Now I’ve got a book I can send everyone to for answers, with some consulting options for those who need it. Here’s an excerpt from there about where to start.

There are three main criteria most pros and cons about a destination fall into. There are head items, which are factual “must-have” factors you can easily substantiate from the comfort of your sofa with a laptop or tablet in hand. Then there’s the question of “What can you afford?” That one’s pretty cut and dry, once you have good information on the costs for basic living expenses and setting up residency. If you’re lucky to pull in $1,000 a month, head to Cambodia, Nepal, or Nicaragua. If money is no object, you can pretty much ignore this part and just look at the head and heart items. Most people fall somewhere in the middle though.

The heart factor is the hardest one to work out remotely. Sure, you can collect e-books, watch Travel Channel shows, check out YouTube videos, and join Facebook groups or message boards for that destination. Really though, none of those things will fully prepare you for how that place will make you feel.

Let’s look at each factor on its own.

Head

If a place doesn’t meet your main criteria for an ideal place to live, you’re probably not going to be happy living there. As a travel writer who visits ten or twelve different countries each year, I often ask myself when visiting a new place, “Could I live here?”

Usually the answer is no for some very specific factual reasons — my head reasons. It’s too cold, too hot, too cloudy/rainy, too isolated, too overrun with gringos, too ugly, too unfriendly to pedestrians, and so on. For others, there may be no such thing as “too hot” or “too overrun with gringos,” They may think a steamy hot place where they can speak English every day with their fellow countrymen and women is perfecto.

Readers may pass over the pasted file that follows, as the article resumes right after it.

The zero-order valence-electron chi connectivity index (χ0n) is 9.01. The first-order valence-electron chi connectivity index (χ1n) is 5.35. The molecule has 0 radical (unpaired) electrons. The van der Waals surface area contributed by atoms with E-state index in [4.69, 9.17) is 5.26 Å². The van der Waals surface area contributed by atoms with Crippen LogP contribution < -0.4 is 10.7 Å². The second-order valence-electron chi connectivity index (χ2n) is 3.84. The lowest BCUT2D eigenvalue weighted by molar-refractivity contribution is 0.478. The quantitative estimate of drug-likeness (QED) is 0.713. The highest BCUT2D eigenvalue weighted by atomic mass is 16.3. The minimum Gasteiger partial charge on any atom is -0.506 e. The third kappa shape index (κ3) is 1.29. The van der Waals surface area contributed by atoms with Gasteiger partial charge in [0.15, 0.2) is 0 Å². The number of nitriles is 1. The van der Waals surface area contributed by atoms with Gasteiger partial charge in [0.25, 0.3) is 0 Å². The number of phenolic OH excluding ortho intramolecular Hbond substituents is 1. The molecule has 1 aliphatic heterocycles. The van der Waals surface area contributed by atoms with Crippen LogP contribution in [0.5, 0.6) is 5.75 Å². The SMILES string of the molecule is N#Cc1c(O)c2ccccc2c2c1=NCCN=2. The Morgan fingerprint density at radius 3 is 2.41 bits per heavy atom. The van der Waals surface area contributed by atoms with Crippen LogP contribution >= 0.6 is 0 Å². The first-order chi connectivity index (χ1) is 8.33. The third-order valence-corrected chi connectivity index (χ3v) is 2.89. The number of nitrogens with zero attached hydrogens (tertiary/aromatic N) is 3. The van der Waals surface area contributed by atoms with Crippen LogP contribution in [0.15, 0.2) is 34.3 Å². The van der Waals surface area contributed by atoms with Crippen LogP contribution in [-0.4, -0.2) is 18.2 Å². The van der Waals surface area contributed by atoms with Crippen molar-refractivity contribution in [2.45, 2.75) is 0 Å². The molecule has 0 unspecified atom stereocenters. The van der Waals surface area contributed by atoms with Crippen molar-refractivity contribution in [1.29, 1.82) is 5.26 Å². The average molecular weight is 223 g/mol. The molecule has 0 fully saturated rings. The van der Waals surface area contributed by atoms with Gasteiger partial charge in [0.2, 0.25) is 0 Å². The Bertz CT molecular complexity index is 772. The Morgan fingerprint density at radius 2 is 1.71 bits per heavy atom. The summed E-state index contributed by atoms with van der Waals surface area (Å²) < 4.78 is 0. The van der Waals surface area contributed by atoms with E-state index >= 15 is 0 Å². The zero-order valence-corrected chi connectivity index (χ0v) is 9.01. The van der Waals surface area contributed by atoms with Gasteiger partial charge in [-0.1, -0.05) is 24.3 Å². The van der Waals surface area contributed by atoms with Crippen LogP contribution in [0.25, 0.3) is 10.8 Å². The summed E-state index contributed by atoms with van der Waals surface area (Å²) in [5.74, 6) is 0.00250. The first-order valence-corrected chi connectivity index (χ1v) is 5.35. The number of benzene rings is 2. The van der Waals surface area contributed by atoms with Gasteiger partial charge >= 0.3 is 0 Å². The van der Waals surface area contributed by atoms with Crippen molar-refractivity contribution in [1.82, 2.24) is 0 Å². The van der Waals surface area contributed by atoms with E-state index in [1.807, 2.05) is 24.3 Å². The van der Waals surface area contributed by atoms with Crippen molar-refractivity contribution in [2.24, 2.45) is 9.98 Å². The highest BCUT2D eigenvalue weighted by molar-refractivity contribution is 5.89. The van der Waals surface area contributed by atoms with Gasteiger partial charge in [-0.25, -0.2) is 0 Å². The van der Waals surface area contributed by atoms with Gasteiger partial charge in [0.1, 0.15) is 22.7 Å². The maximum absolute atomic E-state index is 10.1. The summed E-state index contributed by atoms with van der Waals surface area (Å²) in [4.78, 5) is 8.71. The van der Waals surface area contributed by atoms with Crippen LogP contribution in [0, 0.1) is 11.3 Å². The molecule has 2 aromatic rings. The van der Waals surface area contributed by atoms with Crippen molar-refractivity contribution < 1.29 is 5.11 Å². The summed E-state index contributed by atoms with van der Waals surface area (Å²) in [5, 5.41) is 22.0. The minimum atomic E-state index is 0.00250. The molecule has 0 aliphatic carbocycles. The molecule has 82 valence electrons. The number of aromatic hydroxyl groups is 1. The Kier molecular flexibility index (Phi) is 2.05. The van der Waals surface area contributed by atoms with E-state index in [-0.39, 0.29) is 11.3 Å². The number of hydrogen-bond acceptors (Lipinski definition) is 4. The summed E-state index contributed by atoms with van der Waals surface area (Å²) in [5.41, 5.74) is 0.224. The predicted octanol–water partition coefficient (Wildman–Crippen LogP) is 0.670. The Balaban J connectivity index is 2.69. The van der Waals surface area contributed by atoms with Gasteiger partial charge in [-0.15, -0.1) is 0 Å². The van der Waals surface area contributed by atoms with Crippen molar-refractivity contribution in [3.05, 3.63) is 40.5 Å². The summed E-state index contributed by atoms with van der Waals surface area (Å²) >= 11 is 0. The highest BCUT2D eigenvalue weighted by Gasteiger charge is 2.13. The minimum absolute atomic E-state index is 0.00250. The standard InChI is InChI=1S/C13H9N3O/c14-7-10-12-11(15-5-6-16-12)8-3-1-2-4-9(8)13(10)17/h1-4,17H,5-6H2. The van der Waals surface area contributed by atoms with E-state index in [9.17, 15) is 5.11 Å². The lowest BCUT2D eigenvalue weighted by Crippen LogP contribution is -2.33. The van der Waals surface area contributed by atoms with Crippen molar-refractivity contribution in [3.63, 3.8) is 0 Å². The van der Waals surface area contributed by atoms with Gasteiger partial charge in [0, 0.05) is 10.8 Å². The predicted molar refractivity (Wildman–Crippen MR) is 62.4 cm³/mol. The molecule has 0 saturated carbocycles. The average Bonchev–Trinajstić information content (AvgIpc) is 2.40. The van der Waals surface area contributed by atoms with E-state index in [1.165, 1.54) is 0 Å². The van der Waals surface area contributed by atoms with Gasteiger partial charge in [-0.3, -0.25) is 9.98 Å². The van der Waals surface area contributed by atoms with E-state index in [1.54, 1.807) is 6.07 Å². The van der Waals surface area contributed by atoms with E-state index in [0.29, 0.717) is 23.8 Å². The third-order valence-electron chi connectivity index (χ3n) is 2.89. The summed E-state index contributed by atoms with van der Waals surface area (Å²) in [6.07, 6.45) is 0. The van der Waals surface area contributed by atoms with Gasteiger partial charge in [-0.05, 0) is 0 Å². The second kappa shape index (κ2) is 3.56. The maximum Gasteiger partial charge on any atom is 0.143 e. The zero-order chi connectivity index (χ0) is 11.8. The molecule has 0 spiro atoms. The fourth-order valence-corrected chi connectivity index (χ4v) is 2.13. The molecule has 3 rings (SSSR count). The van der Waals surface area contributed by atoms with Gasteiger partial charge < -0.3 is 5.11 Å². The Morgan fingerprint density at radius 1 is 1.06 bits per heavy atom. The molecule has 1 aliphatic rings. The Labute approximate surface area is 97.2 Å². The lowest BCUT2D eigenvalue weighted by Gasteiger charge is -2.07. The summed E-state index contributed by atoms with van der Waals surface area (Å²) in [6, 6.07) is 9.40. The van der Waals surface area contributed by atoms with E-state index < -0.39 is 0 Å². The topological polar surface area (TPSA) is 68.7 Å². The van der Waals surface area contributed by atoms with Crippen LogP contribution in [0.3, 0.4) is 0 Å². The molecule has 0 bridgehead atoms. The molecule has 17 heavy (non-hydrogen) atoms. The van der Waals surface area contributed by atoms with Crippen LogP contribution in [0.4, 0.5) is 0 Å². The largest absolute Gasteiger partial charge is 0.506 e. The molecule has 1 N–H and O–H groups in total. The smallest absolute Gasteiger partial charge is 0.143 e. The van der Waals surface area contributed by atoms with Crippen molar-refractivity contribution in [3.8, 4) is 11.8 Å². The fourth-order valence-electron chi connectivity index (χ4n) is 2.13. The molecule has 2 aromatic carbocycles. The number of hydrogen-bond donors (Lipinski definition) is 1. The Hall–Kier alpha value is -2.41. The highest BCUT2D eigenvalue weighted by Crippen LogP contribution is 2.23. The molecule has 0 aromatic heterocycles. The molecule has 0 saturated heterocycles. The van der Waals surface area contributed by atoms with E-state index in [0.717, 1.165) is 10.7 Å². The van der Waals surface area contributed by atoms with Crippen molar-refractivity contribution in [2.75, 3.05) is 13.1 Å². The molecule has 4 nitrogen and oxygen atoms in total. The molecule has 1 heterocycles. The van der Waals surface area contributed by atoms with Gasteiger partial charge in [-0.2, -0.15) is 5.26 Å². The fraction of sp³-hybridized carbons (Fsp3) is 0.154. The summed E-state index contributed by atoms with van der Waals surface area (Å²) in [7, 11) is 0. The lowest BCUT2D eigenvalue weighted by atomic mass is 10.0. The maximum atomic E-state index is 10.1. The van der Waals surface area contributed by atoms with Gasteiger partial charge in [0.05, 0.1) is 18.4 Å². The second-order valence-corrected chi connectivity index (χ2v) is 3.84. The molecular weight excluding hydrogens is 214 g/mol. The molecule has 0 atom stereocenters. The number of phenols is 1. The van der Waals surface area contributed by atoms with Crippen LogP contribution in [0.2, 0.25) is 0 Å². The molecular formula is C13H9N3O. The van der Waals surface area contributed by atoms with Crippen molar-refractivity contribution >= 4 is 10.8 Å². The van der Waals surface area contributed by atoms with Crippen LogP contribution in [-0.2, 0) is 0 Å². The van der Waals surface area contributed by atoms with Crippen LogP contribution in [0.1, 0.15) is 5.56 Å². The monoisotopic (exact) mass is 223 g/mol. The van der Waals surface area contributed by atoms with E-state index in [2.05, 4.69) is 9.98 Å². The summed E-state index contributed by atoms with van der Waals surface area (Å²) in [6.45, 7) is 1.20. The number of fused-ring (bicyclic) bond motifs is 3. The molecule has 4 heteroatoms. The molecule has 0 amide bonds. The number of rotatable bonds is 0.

Puebla at night

If you have health issues though, this may be the first place to start in narrowing down your choices. If you are allergic to mold, you may want to seek out a dry climate. If you have limited mobility, you don’t want to live in a city built on the side of a mountain. If you’re someone who just doesn’t want to die young, you’re probably not going to want to live in Beijing, where pollution levels are frequently 20 times the levels considered healthy and you can’t see more than two blocks away because of the smog. If you’re a retiree, you probably also don’t want to be in some remote location that’s a day’s drive from the nearest decent hospital. In almost any area where you find lots of people in your age bracket, there will be at least one good medical facility in town and many other larger ones you can get to in a couple hours or less.

What’s on your checklist? Think about climate, culture, food, air connectivity, land connectivity, and apartment/house options. What’s a deal breaker?

Lisa Niver Rajna of We Said Go Travel has lived in multiple countries for three months or more at a time and says it’s important to listen to the signs, to be willing to scratch your plans if something better arises. “We never would have gone to Ko Samui in Thailand if a friend of a friend hadn’t invited me on Twitter. Once we got there, it just felt right. Look for something that fits with you and matches your passion.”